Minneapolis entrepreneurs reinventing the economy

Minneapolis is rapidly emerging as a hotbed of entrepreneurship, as two new developments and many success stories are proving. Small businesses are the backbone of our economy, and fast-growing entrepreneurs are setting the pace for our economic recovery.

Yesterday, I attended the first graduation ceremony in Minneapolis of the e200 Emerging Entrepreneurs initiative of the Small Business Administration. It’s a great example of the City and federal governments working together to support entrepreneurship and connect smart, emerging business leaders with the tools they need to succeed and put people to work.

The Obama administration began the e200 Emerging Entrepreneurs initiative a couple years ago, and Minneapolis was selected to join earlier this year. The initiative provides promising small businesses with intensive consulting services in order to help them define a clear strategy for future growth.

Of the 19 small businesses that have gone through this intensive education — which is offered entirely free of charge — 17 are based in Minneapolis. At the City, we helped the SBA identify and select participants, and we found the space downtown — donated by Thrivent — where the small-business owners have been trained.

There are some exciting success stories among these varied entrepreneurs:

  • MAG Mechanical, a Native American-owned, unionized HVAC-installation business, has grown its revenues by a factor of 30 in the past three years. They are currently subcontractors on the new Minneapolis Public Schools headquarters on West Broadway, and City staff is helping them find space to expand.
  • Flair Fountains is winning high-profile contracts for custom fountain design and installation. A recent example: a 9/11 memorial fountain in New Jersey that incorporates beams from the Twin Towers.
  • Maud Borup Chocolates, currently located in St. Anthony, is looking to consolidate and expand their production in Minneapolis.
  • PediaPals is a pediatric medical-supply company located in Seward. They’ve just signed a joint venture to be the exclusive North American distributor of a Turkish medical-equipment manufacturer, diversifying their product line.
  • Ruhel Islam, owner of Gandhi Mahal, will soon start bottling his mango lassis. This small-batch food-manufacturing venture is a perfect fit for the technical assistance and microloans available from the City’s Homegrown Business Development Center.

Another exciting development in entrepreneurship is the ongoing success of CoCo/Project Skyway. CoCo (which stands for “collaborative co-work”) is a creative work space where people working in different fields can work side by side, sparking new ideas and creating new products, and Project Skyway is Minnesota’s first accelerator for tech entrepreneurs. Earlier this year, they joined forces in the historic space that once housed the Minnesota Grain Exchange.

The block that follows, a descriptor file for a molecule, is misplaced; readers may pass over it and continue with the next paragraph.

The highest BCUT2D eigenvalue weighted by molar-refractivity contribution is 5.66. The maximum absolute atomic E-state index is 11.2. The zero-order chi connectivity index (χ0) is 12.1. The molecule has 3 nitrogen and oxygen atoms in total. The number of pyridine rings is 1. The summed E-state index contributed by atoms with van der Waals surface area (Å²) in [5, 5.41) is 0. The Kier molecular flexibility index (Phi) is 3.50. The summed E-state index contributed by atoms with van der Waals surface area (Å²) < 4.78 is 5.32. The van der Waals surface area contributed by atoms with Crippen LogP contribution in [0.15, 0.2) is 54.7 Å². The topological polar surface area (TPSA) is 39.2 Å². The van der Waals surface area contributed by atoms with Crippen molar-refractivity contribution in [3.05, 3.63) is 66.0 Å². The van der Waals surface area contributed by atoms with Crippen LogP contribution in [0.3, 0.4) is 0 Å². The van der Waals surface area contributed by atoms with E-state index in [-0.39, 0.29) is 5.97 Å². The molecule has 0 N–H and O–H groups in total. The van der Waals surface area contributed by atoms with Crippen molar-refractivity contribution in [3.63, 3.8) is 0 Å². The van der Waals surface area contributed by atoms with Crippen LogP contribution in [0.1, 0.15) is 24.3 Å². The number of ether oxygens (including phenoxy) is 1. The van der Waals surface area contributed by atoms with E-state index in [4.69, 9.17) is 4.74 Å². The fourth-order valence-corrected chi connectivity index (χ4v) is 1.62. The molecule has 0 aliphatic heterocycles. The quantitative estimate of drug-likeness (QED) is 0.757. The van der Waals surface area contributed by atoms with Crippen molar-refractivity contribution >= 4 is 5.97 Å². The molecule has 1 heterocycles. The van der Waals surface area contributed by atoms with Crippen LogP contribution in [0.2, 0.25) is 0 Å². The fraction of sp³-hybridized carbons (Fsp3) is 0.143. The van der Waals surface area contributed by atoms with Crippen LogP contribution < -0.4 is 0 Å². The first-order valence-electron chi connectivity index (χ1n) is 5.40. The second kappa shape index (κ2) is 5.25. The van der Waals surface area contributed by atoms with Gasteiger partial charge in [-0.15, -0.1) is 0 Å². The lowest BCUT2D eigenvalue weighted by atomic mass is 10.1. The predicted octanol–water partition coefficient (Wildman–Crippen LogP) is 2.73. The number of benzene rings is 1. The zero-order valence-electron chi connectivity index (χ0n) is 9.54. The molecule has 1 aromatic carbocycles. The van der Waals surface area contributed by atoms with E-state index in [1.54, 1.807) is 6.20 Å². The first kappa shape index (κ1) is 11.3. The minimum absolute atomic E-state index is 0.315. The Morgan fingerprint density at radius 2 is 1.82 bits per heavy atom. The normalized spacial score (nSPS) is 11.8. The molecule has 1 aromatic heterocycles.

In just six months, they are fully subscribed with entrepreneurs in a wide variety of fields. Here are some of their success stories:

  • Northstar Geographics: Originally a one-man company, NorthstarGIS expanded by hiring another CoCo member as its first employee. Now, the company is collaborating at CoCo with another GIS company to create new software products.
  • Minnesota WordPress Hosting: After meeting at CoCo and discovering they had complimentary backgrounds in programming, search-engine optimization and hosting, Toby Cryns and Dave Allen launched this new business, now growing at a steady clip.
  • Red Branch Software: Once a one-man show, in the past year this company has grown to three full-time staff and is expanding to a second location.
  • Two startups — Mobile Realty Apps and Deals.by — teamed up to share a space at CoCo. Both companies have built intuitive smartphone apps to help people discover more about the world around them — whether homes for sale or deals at shops and restaurants nearby.

It’s clear: the Grain Exchange has become the Brain Exchange.

In September, I delivered my budget speech at CoCo/Project Skyway. I pointed out then that Minneapolis, which grew from a village on the edge of the prairie to a global economic powerhouse because of entrepreneurs and workers in the milling industry, is once again poised, thanks to entrepreneurship in so many new areas, to reinvent itself once again and lead the 21st-century economy. That’s an incredibly exciting prospect.

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